eFF, a method to simulate large scale excited electron dynamics

Ground state optimizations

In the snapshots below, electrons are shown as spheres of varying size. Spin is indicated by color: up spins are red, down spins are blue, and paired pairs are grey.

Solid hydrogen

eFF can describe intermolecular interactions between hydrogen molecules, shown compressed in a solid to a density of 0.5 g/cc. Finite temperature equations of state agree well with those obtained from diamond anvil experiments.

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Diborane

eFF can describe two-electron three-center bonds of the sort found in diborane, as well as more traditional covalent and ionic bonds in compounds such as methane and lithium hydride.

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Dendritic lithium

eFF can describe metallic bonds as diffuse electrons between ion sites. Here an exotic heterogeneous form of lithium is shown, but bulk lithium and beryllium metals are also well-described.

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Excited system dynamics and timings

Auger process in adamantane

We use eFF to study the relaxation of core-ionized molecules, which may play a role in surface etching by photons or electrons. We observe the characteristic steps of the Auger process: one valence electron fills the core hole, while another one is ejected. This calculation, with 75 electrons (0.0021 sec/step), took 3.5 minutes (105 steps = 100 fs / 0.001 fs) to complete.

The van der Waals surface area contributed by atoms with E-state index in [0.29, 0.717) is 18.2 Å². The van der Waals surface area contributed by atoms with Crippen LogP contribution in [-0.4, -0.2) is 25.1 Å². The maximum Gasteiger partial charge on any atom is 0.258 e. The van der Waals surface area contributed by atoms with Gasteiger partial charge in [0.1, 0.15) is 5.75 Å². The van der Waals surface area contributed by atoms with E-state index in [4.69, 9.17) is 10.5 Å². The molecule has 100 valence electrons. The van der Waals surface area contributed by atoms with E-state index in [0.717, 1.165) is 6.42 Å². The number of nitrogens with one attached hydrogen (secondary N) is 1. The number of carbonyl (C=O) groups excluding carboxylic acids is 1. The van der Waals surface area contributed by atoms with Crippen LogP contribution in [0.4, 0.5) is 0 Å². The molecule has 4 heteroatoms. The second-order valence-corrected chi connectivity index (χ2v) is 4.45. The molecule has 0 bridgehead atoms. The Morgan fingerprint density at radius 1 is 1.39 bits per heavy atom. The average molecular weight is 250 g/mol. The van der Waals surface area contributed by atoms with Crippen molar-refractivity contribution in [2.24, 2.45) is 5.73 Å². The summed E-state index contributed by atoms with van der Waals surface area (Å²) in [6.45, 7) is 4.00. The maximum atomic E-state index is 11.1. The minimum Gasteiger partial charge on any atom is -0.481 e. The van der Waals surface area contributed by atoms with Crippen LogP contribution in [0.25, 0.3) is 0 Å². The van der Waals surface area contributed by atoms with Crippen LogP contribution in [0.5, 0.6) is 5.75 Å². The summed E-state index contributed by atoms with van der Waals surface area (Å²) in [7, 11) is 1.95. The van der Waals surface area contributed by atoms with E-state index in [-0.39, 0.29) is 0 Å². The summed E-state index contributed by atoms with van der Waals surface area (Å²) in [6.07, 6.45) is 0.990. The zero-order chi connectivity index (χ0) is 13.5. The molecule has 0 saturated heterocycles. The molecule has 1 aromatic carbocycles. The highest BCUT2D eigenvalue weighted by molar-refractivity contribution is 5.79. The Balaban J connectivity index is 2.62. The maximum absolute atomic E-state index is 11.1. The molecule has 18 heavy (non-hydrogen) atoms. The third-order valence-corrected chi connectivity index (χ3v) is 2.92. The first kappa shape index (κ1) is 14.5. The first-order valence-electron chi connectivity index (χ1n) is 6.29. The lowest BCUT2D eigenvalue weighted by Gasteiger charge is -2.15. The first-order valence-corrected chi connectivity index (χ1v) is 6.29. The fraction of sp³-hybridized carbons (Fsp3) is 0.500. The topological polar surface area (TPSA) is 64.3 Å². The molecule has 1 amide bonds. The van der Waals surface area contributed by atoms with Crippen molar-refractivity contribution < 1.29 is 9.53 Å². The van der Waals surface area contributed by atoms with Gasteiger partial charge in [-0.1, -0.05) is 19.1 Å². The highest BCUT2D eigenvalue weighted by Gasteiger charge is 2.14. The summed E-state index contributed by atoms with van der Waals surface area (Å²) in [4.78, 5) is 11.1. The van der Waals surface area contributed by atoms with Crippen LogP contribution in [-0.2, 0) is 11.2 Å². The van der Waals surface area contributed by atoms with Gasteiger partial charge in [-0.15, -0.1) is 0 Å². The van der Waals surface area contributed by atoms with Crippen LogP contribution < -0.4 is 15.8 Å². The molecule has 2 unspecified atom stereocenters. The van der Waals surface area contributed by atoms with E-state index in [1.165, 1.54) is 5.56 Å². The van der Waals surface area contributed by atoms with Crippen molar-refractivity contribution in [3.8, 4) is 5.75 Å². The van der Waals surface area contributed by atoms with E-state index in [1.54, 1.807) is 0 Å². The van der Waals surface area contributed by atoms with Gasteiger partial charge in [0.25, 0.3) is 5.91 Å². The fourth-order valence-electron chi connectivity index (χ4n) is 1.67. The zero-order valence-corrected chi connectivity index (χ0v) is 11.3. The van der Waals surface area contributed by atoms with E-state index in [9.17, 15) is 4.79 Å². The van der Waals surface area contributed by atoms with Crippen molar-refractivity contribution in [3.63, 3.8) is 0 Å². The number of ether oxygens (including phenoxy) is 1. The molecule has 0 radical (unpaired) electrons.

Hydrogen plasma etching of diamond

Here we use eFF to simulate diamond etching by a dense hydrogen plasma. This calculation, with 3,792 electrons (2.9 sec/step), took 3.4 days (105 steps = 2 ps / 0.020 fs) to complete.

Proton stopping in beryllium solid

We are interested in using eFF to study radiation damage in materials, e.g. the effects of high energy protons on beryllium, a candidate first-wall material for the ITER fusion reactor. This calculation, with 88,704 electrons (78 sec/step), took 1.8 days (2000 steps = 100 fs / 0.050 fs) to complete.